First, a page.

Can a person live a flourishing, purpose-filled life in spite of chronic illness and near constant pain? According to author Suzy Szasz, the answer is a resounding, “yes”. Szasz’s book, Lupus. Living With It: Why You Don’t Have To Be Healthy to Be Happy, is written with an enthusiasm for life. Despite her constant battle with the exhausting chronic illness, Lupus, Szasz retains her meaning in life by refusing to become a victim of her disease.
I was initially interested in reading Suzy Szasz’s book because of my fascination with her father, Thomas Szasz. Her father was famous for being a psychiatrist who opposed coercive psychiatric practices and called mental illness a myth. He saw “mental illness” as a metaphor for “problems of living”.
From reading Suzy’s book, I found that she accepts the existentialist challenge of creating meaning for herself, rather than endlessly searching for meaning. She maintains her dignity by refusing to play the victim role. Although she rightly could have accepted such a role given her situation.
Instead of blindly accepting the advice of her physicians, she does research for herself, reading journal articles that she can only halfway understand. At one point, she and her father visit a world-renowned physician who specializes in Lupus. The physician fails to address Suzy as a person (making her out to be a mere object) and tells her to dramatically increase her steroid medication. When her father asks about harmful side effects of the drug, “but doctor, won’t that destroy her bones?”, the specialist glibly responds that her bones are not her concern right now. Rather than accepting the advice, Suzy does her own research and eventually finds a way to keep her disease from flaring up by getting a splenectomy.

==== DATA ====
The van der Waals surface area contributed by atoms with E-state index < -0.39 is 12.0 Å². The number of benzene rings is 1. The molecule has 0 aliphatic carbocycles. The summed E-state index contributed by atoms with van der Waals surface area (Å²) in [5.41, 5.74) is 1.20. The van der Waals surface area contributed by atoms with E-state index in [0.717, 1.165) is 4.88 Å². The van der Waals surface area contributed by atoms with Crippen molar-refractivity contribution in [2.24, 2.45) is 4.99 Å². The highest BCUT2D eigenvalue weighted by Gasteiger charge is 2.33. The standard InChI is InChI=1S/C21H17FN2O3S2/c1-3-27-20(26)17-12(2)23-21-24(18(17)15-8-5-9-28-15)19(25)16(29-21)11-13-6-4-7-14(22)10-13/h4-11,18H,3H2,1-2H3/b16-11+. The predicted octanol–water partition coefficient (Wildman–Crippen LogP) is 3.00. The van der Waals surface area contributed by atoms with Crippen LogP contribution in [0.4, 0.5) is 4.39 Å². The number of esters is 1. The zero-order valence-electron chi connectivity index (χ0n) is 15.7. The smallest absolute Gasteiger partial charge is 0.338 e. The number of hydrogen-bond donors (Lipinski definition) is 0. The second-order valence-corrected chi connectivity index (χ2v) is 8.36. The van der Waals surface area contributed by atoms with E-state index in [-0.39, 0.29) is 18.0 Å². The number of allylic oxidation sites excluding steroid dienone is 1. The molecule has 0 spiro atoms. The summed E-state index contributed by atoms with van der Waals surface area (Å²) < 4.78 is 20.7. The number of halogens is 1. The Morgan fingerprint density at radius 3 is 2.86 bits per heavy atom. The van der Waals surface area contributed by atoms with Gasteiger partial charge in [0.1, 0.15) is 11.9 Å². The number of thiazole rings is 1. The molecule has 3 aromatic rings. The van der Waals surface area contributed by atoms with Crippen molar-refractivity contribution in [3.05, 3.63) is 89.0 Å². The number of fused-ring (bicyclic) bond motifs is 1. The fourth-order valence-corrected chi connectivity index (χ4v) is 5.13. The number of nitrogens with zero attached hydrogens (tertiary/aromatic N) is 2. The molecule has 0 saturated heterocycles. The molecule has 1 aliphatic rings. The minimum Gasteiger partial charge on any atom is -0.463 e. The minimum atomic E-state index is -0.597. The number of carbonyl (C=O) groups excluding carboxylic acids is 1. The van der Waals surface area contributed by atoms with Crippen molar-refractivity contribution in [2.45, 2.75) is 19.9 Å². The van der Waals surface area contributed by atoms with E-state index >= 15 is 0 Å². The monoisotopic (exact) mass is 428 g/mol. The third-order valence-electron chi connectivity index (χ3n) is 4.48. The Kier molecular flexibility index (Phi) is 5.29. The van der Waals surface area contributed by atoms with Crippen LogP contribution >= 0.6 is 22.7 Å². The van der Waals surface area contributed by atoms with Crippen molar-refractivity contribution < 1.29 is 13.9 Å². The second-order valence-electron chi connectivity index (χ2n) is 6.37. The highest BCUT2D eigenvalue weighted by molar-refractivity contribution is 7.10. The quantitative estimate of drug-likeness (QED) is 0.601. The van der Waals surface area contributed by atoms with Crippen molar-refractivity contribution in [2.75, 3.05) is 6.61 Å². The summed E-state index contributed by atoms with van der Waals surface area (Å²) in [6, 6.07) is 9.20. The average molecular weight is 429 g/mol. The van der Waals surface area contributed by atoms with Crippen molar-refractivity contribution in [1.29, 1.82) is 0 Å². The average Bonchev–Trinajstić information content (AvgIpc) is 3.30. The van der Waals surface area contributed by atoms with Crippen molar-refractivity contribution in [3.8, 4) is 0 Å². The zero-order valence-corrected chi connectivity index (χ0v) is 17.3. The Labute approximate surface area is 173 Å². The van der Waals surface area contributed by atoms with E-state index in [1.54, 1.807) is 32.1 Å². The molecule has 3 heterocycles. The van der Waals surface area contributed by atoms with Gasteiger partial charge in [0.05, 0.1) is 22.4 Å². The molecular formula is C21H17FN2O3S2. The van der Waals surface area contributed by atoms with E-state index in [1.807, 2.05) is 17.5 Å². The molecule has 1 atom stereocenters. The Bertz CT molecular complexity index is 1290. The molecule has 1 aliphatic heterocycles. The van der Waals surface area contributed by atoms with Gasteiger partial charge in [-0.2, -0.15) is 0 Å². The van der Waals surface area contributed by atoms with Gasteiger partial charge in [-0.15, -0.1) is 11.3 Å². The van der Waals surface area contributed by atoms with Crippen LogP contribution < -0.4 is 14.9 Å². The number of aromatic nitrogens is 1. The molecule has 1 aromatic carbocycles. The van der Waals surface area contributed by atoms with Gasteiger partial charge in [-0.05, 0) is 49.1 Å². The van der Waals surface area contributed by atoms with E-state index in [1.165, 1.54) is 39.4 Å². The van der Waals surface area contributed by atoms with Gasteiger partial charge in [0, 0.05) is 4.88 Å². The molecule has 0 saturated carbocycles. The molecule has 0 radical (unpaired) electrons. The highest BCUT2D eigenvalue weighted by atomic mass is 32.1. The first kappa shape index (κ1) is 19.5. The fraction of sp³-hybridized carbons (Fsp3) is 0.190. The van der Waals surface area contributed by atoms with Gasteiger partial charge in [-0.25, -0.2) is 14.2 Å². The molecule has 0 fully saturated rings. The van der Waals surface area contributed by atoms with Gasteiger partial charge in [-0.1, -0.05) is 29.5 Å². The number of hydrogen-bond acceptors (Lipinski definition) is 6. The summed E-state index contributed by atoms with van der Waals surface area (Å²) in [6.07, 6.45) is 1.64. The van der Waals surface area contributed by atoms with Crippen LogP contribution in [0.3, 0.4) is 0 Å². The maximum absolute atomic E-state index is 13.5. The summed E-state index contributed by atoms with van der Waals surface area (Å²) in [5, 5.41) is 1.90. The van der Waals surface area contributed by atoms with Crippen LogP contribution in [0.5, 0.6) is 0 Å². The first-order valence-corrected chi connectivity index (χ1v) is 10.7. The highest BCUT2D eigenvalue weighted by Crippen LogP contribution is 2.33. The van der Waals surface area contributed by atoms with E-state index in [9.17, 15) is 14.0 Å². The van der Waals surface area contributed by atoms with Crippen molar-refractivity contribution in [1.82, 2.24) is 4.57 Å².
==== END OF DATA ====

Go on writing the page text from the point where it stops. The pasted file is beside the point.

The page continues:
The key insight I took away from this stimulating book was to refuse to see yourself as a victim, no matter how tempting it is to do so. Suzy was able to give her life meaning through constantly striving in academics, work, writing, and the refusal to be victimized by a relentless illness. For those of us who still have our health, we should all the more so refuse to be victims of our own making.